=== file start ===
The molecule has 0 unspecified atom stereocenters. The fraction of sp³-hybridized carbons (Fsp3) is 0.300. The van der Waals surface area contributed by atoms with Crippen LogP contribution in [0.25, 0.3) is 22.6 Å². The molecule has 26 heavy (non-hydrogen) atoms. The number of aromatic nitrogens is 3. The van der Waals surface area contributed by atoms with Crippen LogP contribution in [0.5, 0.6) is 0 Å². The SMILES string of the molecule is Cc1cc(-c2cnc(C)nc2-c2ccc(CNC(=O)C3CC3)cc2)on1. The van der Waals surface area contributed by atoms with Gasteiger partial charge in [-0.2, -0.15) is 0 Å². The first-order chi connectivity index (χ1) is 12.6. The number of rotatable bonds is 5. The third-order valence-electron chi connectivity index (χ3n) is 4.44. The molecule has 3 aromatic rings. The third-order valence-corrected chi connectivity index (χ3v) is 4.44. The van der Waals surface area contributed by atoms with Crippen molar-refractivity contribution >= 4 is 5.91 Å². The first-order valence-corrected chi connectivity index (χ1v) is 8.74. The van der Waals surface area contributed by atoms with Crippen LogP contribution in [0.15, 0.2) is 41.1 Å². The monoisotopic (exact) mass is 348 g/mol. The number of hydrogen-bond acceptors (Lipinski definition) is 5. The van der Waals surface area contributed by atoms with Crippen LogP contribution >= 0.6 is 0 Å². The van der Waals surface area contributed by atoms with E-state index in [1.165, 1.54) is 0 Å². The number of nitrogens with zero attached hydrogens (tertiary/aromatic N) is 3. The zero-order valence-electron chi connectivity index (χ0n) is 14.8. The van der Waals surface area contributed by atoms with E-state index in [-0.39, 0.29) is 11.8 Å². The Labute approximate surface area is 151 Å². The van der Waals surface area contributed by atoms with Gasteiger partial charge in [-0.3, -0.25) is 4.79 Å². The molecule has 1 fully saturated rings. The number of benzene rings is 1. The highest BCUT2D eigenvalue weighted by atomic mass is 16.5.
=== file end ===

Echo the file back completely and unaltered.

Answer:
The molecule has 0 unspecified atom stereocenters. The fraction of sp³-hybridized carbons (Fsp3) is 0.300. The van der Waals surface area contributed by atoms with Crippen LogP contribution in [0.25, 0.3) is 22.6 Å². The molecule has 26 heavy (non-hydrogen) atoms. The number of aromatic nitrogens is 3. The van der Waals surface area contributed by atoms with Crippen LogP contribution in [0.5, 0.6) is 0 Å². The SMILES string of the molecule is Cc1cc(-c2cnc(C)nc2-c2ccc(CNC(=O)C3CC3)cc2)on1. The van der Waals surface area contributed by atoms with Gasteiger partial charge in [-0.2, -0.15) is 0 Å². The first-order chi connectivity index (χ1) is 12.6. The number of rotatable bonds is 5. The third-order valence-electron chi connectivity index (χ3n) is 4.44. The molecule has 3 aromatic rings. The third-order valence-corrected chi connectivity index (χ3v) is 4.44. The van der Waals surface area contributed by atoms with Crippen molar-refractivity contribution >= 4 is 5.91 Å². The first-order valence-corrected chi connectivity index (χ1v) is 8.74. The van der Waals surface area contributed by atoms with Crippen LogP contribution in [0.15, 0.2) is 41.1 Å². The monoisotopic (exact) mass is 348 g/mol. The number of hydrogen-bond acceptors (Lipinski definition) is 5. The van der Waals surface area contributed by atoms with Crippen LogP contribution >= 0.6 is 0 Å². The van der Waals surface area contributed by atoms with E-state index in [1.165, 1.54) is 0 Å². The number of nitrogens with zero attached hydrogens (tertiary/aromatic N) is 3. The zero-order valence-electron chi connectivity index (χ0n) is 14.8. The van der Waals surface area contributed by atoms with E-state index in [-0.39, 0.29) is 11.8 Å². The Labute approximate surface area is 151 Å². The van der Waals surface area contributed by atoms with Gasteiger partial charge in [-0.3, -0.25) is 4.79 Å². The molecule has 1 fully saturated rings. The number of benzene rings is 1. The highest BCUT2D eigenvalue weighted by atomic mass is 16.5.